But the autopsy also calls into question the veracity of the officers' version of events, as recounted in that initial report (so far, the only document the city has released on the shooting). And it adds fuel to the argument, made by skeptics of the DPD's story, that, while details about Clark's past will continue to be dissected in newspaper stories, the officers' records and past transgressions are wrongly being protected by City Hall and hidden from public view.
"If they didn't have anything to hide, they would give the public anything that they wanted to know," says Shelia Alston, a former police officer who accused the officers involved in Clark's death of excessive force in 2014. "I think that the system is dirty, it's crooked."
The DPD's report suggests that Barkley, Southerland, and Goss, in their roles as members of the department's Violent Incident Response Team, were circling McDougald Terrace on November 22 as part of a standard patrol. There is no mention of an incident they were responding to, no transcript of a 911 call, no indication of a resident seeking help. Instead, Southerland "saw a man near Building 60 and got out of his patrol car to speak with him," the report states.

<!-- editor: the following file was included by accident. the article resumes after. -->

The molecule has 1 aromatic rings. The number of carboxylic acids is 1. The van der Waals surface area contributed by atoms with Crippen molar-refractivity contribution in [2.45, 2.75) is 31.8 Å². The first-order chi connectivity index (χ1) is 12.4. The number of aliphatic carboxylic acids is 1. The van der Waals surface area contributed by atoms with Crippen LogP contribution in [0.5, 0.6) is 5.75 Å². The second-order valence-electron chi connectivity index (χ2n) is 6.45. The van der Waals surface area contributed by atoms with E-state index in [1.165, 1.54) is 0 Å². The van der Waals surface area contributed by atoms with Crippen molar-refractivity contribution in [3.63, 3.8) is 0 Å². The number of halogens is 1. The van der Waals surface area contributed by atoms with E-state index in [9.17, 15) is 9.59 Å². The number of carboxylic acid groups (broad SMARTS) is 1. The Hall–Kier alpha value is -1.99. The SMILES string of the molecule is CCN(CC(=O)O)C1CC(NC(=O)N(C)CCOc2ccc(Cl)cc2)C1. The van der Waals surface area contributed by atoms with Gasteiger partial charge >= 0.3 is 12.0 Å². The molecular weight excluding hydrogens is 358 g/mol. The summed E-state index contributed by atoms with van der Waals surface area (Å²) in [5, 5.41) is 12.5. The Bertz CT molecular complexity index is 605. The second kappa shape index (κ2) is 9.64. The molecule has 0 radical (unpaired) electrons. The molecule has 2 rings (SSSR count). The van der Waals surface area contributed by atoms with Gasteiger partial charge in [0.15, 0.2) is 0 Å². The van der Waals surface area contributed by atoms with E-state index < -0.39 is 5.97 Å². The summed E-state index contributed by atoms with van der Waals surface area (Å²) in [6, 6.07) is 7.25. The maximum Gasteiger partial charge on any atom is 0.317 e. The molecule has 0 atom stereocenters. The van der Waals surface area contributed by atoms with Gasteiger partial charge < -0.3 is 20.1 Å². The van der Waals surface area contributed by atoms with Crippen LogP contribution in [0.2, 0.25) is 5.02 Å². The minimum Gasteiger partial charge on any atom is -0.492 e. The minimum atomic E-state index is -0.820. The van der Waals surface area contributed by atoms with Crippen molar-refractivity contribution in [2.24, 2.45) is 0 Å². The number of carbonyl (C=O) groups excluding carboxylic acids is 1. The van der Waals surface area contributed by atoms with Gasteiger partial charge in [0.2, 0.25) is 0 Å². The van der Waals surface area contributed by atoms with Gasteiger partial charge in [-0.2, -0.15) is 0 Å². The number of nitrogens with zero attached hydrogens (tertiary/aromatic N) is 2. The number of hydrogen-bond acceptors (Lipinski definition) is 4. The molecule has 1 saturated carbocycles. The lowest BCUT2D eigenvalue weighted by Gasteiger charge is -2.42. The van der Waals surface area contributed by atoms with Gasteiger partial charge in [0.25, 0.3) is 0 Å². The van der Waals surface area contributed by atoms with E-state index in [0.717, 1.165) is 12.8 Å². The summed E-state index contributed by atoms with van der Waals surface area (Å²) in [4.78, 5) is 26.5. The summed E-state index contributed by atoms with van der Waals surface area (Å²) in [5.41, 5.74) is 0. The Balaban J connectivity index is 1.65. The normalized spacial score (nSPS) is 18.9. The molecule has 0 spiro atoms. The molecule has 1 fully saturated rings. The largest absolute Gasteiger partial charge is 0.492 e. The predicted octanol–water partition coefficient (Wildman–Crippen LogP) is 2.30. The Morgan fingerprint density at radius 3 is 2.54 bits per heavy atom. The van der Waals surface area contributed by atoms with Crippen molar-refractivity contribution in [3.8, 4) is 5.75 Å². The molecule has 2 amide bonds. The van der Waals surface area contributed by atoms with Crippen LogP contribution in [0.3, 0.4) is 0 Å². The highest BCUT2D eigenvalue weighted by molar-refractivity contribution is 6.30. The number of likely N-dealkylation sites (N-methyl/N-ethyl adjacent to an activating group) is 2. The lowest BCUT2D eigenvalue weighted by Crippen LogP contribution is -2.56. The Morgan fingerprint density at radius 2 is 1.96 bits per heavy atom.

In the six weeks since the shooting, the DPD hasn't elaborated. Spokesman Wil Glenn has declined to comment, citing an ongoing investigation; multiple requests to interview the officers involved have been denied.
The DPD's report, however, takes note of the unanswered question about what prompted the cops to approach Clark that afternoon. "The investigations are ongoing and, as they develop, are expected to uncover details which have yet to be determined such as how the encounter evolved," it says.
But why, if the police weren't about to bust Clark for committing a crime, if they just wanted to chat, would Clark instigate a struggle? The DPD might point to, as its reports points out, the "loaded Smith & Wesson 9 mm handgun found lying on the ground next to Clark" or the "white rock-like substance wrapped in a plastic bag" that "fell out of Clark's pants" while he was being treated by emergency medical personnel or even the plastic bag containing a "green leafy substance" that medical examiners found in the shorts under Clark's jeans.